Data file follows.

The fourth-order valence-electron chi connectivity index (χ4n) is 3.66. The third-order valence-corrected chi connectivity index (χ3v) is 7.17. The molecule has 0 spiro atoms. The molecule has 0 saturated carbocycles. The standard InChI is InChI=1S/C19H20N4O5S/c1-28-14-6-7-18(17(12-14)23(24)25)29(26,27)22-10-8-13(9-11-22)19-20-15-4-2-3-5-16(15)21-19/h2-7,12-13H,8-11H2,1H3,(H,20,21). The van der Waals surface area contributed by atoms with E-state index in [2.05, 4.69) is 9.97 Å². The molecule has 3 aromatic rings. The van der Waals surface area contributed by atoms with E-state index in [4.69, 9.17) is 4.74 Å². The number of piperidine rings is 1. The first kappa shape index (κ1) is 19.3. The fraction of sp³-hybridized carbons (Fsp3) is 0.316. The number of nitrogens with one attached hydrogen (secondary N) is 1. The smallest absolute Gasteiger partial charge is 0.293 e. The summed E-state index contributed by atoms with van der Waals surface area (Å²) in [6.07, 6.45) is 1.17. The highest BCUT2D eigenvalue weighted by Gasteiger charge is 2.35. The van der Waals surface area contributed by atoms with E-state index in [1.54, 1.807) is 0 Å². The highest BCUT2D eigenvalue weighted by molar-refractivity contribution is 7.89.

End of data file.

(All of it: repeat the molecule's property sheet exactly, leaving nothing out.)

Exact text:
The fourth-order valence-electron chi connectivity index (χ4n) is 3.66. The third-order valence-corrected chi connectivity index (χ3v) is 7.17. The molecule has 0 spiro atoms. The molecule has 0 saturated carbocycles. The standard InChI is InChI=1S/C19H20N4O5S/c1-28-14-6-7-18(17(12-14)23(24)25)29(26,27)22-10-8-13(9-11-22)19-20-15-4-2-3-5-16(15)21-19/h2-7,12-13H,8-11H2,1H3,(H,20,21). The van der Waals surface area contributed by atoms with E-state index in [2.05, 4.69) is 9.97 Å². The molecule has 3 aromatic rings. The van der Waals surface area contributed by atoms with E-state index in [4.69, 9.17) is 4.74 Å². The number of piperidine rings is 1. The first kappa shape index (κ1) is 19.3. The fraction of sp³-hybridized carbons (Fsp3) is 0.316. The number of nitrogens with one attached hydrogen (secondary N) is 1. The smallest absolute Gasteiger partial charge is 0.293 e. The summed E-state index contributed by atoms with van der Waals surface area (Å²) in [6.07, 6.45) is 1.17. The highest BCUT2D eigenvalue weighted by Gasteiger charge is 2.35. The van der Waals surface area contributed by atoms with E-state index in [1.54, 1.807) is 0 Å². The highest BCUT2D eigenvalue weighted by molar-refractivity contribution is 7.89.